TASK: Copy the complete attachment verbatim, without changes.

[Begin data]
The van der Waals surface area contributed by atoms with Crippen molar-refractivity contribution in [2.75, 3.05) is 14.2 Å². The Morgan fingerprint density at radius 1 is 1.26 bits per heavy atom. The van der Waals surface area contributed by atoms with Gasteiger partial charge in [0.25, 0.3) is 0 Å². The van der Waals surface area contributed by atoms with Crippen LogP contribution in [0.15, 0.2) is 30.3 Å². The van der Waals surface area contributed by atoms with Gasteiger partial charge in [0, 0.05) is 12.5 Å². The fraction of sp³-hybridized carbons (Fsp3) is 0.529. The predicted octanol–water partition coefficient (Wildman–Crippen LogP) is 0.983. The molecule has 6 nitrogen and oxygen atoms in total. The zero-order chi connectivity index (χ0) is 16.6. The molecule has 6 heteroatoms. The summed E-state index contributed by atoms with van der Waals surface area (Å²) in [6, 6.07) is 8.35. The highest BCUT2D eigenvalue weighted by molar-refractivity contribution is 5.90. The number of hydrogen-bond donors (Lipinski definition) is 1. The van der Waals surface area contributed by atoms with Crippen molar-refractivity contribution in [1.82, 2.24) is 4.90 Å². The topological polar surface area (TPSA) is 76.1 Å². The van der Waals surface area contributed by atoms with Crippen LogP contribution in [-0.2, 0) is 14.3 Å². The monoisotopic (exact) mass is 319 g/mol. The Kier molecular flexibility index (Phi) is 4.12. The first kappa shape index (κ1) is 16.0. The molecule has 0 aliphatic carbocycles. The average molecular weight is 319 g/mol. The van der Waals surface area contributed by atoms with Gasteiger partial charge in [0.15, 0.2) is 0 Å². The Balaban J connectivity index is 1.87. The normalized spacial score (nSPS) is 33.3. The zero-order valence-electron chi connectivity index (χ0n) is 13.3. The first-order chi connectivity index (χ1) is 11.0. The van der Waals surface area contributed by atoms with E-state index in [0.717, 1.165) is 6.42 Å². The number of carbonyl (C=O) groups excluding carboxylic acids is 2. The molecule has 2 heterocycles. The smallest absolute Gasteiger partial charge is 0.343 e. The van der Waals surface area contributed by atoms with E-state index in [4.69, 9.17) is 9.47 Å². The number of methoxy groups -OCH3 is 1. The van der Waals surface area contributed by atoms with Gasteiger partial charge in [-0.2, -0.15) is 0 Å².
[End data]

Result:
The van der Waals surface area contributed by atoms with Crippen molar-refractivity contribution in [2.75, 3.05) is 14.2 Å². The Morgan fingerprint density at radius 1 is 1.26 bits per heavy atom. The van der Waals surface area contributed by atoms with Gasteiger partial charge in [0.25, 0.3) is 0 Å². The van der Waals surface area contributed by atoms with Crippen LogP contribution in [0.15, 0.2) is 30.3 Å². The van der Waals surface area contributed by atoms with Gasteiger partial charge in [0, 0.05) is 12.5 Å². The fraction of sp³-hybridized carbons (Fsp3) is 0.529. The predicted octanol–water partition coefficient (Wildman–Crippen LogP) is 0.983. The molecule has 6 nitrogen and oxygen atoms in total. The zero-order chi connectivity index (χ0) is 16.6. The molecule has 6 heteroatoms. The summed E-state index contributed by atoms with van der Waals surface area (Å²) in [6, 6.07) is 8.35. The highest BCUT2D eigenvalue weighted by molar-refractivity contribution is 5.90. The number of hydrogen-bond donors (Lipinski definition) is 1. The van der Waals surface area contributed by atoms with Crippen molar-refractivity contribution in [1.82, 2.24) is 4.90 Å². The topological polar surface area (TPSA) is 76.1 Å². The van der Waals surface area contributed by atoms with Crippen LogP contribution in [-0.2, 0) is 14.3 Å². The monoisotopic (exact) mass is 319 g/mol. The Kier molecular flexibility index (Phi) is 4.12. The first kappa shape index (κ1) is 16.0. The molecule has 0 aliphatic carbocycles. The average molecular weight is 319 g/mol. The van der Waals surface area contributed by atoms with Gasteiger partial charge in [0.15, 0.2) is 0 Å². The Balaban J connectivity index is 1.87. The normalized spacial score (nSPS) is 33.3. The zero-order valence-electron chi connectivity index (χ0n) is 13.3. The first-order chi connectivity index (χ1) is 11.0. The van der Waals surface area contributed by atoms with E-state index in [0.717, 1.165) is 6.42 Å². The number of carbonyl (C=O) groups excluding carboxylic acids is 2. The molecule has 2 heterocycles. The smallest absolute Gasteiger partial charge is 0.343 e. The van der Waals surface area contributed by atoms with E-state index in [4.69, 9.17) is 9.47 Å². The number of methoxy groups -OCH3 is 1. The van der Waals surface area contributed by atoms with Gasteiger partial charge in [-0.2, -0.15) is 0 Å².